BY RYAN J. RUSAK
More than a dozen communities will soon be fighting the country’s opioid abuse epidemic on a critical front – county jails – thanks to a major grant initiative from Arnold Ventures.
The philanthropy, in partnership with the U.S. Department of Justice, will spend $720,000 to help 15 communities implement medication-assisted treatment programs in their jails. The selected sites span the country from Lewis and Clark County Detention Center in Helena, Montana, which has 80 beds, to Cook County Jail in Chicago, the largest single-site jail in the United States.
The grants will pair corrections officials with health-management experts to ensure that people have access to medication while incarcerated. And officials will seek to ensure that their communities will support treatment when people are released – a time when they are highly susceptible to overdoses that often prove fatal.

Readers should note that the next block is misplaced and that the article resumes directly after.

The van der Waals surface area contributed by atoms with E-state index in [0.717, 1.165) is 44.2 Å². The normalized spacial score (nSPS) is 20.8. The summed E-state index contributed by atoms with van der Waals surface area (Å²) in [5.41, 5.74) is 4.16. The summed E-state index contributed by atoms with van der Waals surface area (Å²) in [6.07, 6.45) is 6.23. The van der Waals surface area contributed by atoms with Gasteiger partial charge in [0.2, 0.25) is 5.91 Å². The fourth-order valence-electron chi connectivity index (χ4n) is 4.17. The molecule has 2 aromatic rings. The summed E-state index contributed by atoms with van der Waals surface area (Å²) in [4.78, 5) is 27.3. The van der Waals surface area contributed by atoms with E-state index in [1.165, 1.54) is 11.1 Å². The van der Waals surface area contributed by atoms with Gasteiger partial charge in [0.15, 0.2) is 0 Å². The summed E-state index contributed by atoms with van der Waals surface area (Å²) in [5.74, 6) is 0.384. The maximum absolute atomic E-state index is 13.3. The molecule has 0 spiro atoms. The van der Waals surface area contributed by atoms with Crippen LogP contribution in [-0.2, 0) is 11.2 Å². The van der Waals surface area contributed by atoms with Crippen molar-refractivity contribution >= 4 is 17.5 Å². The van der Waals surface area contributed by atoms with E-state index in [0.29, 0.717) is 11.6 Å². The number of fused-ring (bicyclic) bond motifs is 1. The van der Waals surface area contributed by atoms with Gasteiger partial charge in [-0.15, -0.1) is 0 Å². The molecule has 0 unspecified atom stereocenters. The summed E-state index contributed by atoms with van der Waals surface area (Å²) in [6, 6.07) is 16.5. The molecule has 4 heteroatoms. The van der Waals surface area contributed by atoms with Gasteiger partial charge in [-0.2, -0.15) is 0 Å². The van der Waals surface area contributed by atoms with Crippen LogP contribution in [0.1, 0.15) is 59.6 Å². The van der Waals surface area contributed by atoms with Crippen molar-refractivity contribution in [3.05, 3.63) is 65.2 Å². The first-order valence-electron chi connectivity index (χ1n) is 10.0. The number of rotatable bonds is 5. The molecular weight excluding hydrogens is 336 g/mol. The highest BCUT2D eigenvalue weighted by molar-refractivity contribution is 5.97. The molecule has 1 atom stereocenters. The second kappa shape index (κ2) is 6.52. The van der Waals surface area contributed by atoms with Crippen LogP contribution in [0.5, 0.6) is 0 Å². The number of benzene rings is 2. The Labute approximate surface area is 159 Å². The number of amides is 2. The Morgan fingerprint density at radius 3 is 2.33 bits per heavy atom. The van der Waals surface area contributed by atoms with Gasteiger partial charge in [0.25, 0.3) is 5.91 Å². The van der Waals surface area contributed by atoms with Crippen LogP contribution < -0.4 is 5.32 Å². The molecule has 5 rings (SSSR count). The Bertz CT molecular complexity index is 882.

“We're hoping to create examples of how setting up this kind of treatment program, both in the jail and with linkage to community treatment, is possible,” said Julie Williams, who helps oversee opioid policy initiatives at Arnold Ventures. “There are so few established high-functioning examples now. What the field really needs is more places to do it so that we can establish better best practices.”
Opioid use disorder, experts say, is particularly dangerous for those involved with the corrections system. Most jails let people go cold turkey. But if they leave jail and return to their previous levels of drug use, their tolerance is greatly reduced. They are at great risk of fatal overdose – as much as 129 times the risk that the general population faces, according to one Washington state study.
Addiction experts agree that medications such as methadone are overwhelmingly the most effective treatment for opioid use disorder, but corrections officials have long ignored the evidence. They’ve feared that the medication could be diverted from its intended recipients or that they don’t have the ability to reliably deliver the highly regulated medications, believing the outdated stigma that medication-assisted treatment is simply replacing one addiction with another.